"Registering" an application

Lennart Öhman <>
Thu Aug 1 23:39:09 CEST 2002



Björn Bylander wrote:
> 
> Hi,
> 
> Lennart Öhman wrote:
> > Hi Björn,
> >
> > first, the general idea is that the application directory shall be name-version.
> > E.g foo-1.0. The version may actually be any string acceptable to the file
> > system.
> >
> > As you correctly found out, a correct .app file must exist for the application
> > controller to understand what to do when you try application:start/1.
> > But the application controller uses the code-path, kept by the code-server to
> > locate .app files (and the code-server will then also use the code-path to load
> > the modules).
> >
> > See the man-page for the code module, especially code:patha.
> I couldn't find code:patha, I did find code:add_patha however. I assume
> that's what you meant.


Sorry, yes of course, add_patha adds a code path to the beginning, in contrast
to add_pathz.

> Which path should I add? "f:/code/foo" or "f:/code"?

It is the full path to the ebin directory (or directories if you wish to try
more
than one application).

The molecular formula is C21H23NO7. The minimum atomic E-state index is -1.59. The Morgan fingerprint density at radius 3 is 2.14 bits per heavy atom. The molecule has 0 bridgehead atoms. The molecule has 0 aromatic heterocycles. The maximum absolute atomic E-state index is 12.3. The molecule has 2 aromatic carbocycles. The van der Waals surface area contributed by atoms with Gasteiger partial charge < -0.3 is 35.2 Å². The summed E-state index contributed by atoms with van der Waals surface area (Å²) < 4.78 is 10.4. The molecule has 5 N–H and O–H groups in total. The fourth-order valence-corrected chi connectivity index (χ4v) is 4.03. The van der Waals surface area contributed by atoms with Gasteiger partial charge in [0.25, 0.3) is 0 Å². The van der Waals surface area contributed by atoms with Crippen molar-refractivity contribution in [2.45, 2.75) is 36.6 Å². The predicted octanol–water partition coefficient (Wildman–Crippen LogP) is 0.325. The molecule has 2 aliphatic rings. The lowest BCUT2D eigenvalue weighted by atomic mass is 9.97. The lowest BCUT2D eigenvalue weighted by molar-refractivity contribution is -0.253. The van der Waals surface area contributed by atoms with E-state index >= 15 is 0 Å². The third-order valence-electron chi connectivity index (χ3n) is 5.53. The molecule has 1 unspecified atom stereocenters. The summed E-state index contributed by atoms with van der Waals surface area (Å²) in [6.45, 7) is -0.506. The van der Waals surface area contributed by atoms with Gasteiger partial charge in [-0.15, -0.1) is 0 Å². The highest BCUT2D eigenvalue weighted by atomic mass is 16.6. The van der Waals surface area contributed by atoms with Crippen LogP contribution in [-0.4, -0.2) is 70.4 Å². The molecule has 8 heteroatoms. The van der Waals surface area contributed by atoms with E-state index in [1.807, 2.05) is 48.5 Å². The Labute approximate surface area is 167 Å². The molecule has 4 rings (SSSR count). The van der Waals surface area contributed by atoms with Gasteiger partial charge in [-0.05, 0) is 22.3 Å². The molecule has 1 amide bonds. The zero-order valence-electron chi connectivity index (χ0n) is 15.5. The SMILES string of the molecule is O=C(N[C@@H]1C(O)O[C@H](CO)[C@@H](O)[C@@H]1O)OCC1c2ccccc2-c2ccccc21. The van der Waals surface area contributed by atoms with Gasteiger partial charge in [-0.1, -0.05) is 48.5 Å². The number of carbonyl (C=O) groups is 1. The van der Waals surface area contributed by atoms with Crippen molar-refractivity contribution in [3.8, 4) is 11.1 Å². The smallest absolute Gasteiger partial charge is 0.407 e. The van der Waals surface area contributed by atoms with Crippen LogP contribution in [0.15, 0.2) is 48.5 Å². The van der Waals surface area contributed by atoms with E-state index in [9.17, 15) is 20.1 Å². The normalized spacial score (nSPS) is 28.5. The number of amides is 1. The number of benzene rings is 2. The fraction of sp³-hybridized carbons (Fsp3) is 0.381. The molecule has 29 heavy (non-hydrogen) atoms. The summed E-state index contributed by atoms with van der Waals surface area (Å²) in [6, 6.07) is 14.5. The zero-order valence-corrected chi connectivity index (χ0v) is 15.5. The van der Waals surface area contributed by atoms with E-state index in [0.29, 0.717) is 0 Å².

> I've tried both to no avail.
> Do I need to compile the erl-file to beam first?

Yes, you must compile your source code. And as Per Bergqvist mentions there are
more sofisticated ways to work when developing larger systems. But to just try
it
out, start a shell, use the shell command cwd/1 to "go" to your source
directory.
Use the c/1 shell command to compile each file. You can also use make:all/0 but
be aware of that this will not load modules (can easily fool you when editing,
compiling, trying and then editing, compiling, trying again).
Either move the .beam files to the ebin directory, but why not move the .app
file
"here" instead and do code:add_path/1 to the src directory instead. Or you can
simply
"remain" in the src directory since "." is included in the code-path.

> 
> On a related note (as in the "trying to figure out what wrong" note), is
> there any way I can trace the calls made when evaluating application:start?
> I've tried to trace the shell process through the graphical Process
> Manager but the part where it actually tries to find my app file is not
> displayed. I guess I could use some Win32 utility to trace the system
> calls, but an Erlang way would be nicer...

Just checking, you have a module of behaviour application (containing a start
and
a stop function, pointed out by the .app file)?

You need to use pman on the application controller and turn on (I do not
remember
which button) trace all spawned processes too. The application controller will
spawn one (or was it two?) processes between itself and the top-most supervisor
of your application.

/Lennart



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